We studied the effect of acute tryptophan depletion (ATD), which transiently reduces brain serotonin, on negative symptoms and cigarette smoking topography in schizophrenic smokers. Nicotine-dependent schizophrenics (n = 11) and nonpsychiatric controls (n = 8) were examined after ingesting comparable mixtures that do and do not deplete plasma tryptophan. Tryptophan-depleting and placebo mixtures were administered double-blind and in counterbalanced order. Conditions were separated by a 1-week interval. Psychopathologic symptoms (negative symptoms, depression) and smoking topography (time to first puff, number of puffs per cigarette, puff duration, interpuff interval, cigarette duration, and percentage of cigarette smoked) were measured before ingestion and again beginning 5 h after each mixture, corresponding to the time of maximal tryptophan depletion. Analyses were conducted using repeated measures analyses of variance (psychopathologic symptoms) and analyses of covariance (smoking topography) controlling for cigarette length. We found that ATD influenced smoking topography in both schizophrenics and nonpsychiatric controls in a manner suggestive of increased desire to smoke. Schizophrenics exhibited increased puff duration and decreased cigarette duration. Controls displayed increased puff duration. ATD did not produce changes in negative symptoms or depression. Compromising brain serotonin via ATD appears to intensify smoking behavior in nicotine-dependent individuals directly, rather than indirectly through changes in either mood or psychopathologic symptoms.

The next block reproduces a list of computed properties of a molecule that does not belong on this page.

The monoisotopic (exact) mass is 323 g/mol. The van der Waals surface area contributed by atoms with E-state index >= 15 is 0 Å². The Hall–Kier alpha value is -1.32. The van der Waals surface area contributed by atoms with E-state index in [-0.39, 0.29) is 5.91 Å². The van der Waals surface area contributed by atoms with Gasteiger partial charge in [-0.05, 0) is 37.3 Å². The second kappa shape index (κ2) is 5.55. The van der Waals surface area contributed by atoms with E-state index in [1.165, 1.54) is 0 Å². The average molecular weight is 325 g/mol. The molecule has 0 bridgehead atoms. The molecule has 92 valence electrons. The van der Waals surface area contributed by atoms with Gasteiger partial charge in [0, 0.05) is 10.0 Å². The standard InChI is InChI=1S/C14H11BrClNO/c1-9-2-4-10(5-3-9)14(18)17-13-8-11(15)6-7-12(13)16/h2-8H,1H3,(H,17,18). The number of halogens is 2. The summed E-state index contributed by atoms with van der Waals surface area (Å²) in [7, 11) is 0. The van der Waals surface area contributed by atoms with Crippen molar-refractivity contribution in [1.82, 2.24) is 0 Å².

ASJC Scopus subject areas
- Psychiatry and Mental health